By Alicia Adamczyk
September 23, 2016
Republican presidential candidate Donald Trump pauses during his speech on the fourth day of the Republican National Convention on July 21, 2016 at the Quicken Loans Arena in Cleveland, Ohio.
Jeff J. Mitchell—Getty Images

The uninsured rate hit an historic low in 2015, due in large part to the Affordable Care Act, aka Obamacare. But according to a new study released by the Commonwealth Fund, Republican presidential nominee Donald Trump’s plan to repeal the ACA would cause about 20 million Americans to lose their coverage, completely offsetting the gains made under President Obama’s health care law.

The Commonwealth Fund’s study examined the health care proposals of both Trump and Democratic nominee Hillary Clinton. Trump had said he would move to repeal the ACA on his first day in office, while Clinton intends to keep the ACA in place and introduce a public insurance option.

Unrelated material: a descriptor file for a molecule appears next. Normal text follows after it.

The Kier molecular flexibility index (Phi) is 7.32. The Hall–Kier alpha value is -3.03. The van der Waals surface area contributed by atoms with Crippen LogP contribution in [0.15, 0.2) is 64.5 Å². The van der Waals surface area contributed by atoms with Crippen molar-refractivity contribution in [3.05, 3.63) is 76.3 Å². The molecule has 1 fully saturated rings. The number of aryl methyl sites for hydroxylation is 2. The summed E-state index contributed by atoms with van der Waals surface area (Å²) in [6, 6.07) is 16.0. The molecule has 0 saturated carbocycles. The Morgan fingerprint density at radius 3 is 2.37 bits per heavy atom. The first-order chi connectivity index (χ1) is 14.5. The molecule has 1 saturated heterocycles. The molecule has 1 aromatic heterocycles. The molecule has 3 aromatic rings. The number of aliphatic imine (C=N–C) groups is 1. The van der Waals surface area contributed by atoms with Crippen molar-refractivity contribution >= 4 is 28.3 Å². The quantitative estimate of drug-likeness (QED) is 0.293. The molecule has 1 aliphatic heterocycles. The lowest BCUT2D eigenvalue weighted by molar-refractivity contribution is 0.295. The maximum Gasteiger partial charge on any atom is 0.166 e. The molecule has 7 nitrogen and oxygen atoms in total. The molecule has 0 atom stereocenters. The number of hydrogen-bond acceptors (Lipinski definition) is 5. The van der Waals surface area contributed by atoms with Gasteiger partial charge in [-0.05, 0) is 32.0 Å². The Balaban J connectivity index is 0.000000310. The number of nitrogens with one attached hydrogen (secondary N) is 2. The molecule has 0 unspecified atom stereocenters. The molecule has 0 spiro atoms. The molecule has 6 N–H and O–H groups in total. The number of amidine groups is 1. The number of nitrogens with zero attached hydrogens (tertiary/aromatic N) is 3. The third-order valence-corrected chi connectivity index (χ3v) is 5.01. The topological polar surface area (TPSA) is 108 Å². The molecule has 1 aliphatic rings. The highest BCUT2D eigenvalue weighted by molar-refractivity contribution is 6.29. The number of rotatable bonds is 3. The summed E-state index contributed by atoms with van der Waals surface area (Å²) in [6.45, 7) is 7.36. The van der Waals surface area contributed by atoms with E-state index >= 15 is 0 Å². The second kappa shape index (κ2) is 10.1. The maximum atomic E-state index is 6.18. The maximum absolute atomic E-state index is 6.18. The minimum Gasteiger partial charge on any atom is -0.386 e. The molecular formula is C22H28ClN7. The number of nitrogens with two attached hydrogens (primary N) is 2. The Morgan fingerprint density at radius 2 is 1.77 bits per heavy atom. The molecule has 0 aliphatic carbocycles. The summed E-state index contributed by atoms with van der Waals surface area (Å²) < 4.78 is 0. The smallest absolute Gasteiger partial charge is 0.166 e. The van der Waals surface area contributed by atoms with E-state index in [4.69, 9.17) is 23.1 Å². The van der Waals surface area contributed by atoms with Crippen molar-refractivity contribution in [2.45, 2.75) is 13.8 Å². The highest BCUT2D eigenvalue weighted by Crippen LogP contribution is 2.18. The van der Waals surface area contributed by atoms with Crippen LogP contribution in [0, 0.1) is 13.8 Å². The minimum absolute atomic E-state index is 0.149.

In sum, the study found that Trump’s proposal would not only raise the number of uninsured Americans from 24.9 million to 44.6 million in 2018, it would “increase average premium and out-of-pocket costs for people who buy insurance on their own, and increase the federal deficit.” Meanwhile, the study found that Clinton’s proposals would decrease average out-of-pocket spending and provide coverage for an additional 9 million Americans.

Clinton’s plan would also increase the federal deficit, and she has has proposed higher taxes on wealthy families, as well as rebates from drug manufacturers, to offset those costs.

People in poor health would be particularly vulnerable under Trump’s proposal. A major component of Obama’s health care law is that people with pre-existing conditions cannot be denied coverage. That element—which enjoys significant bipartisan support—would be repealed along with the rest of the ACA.

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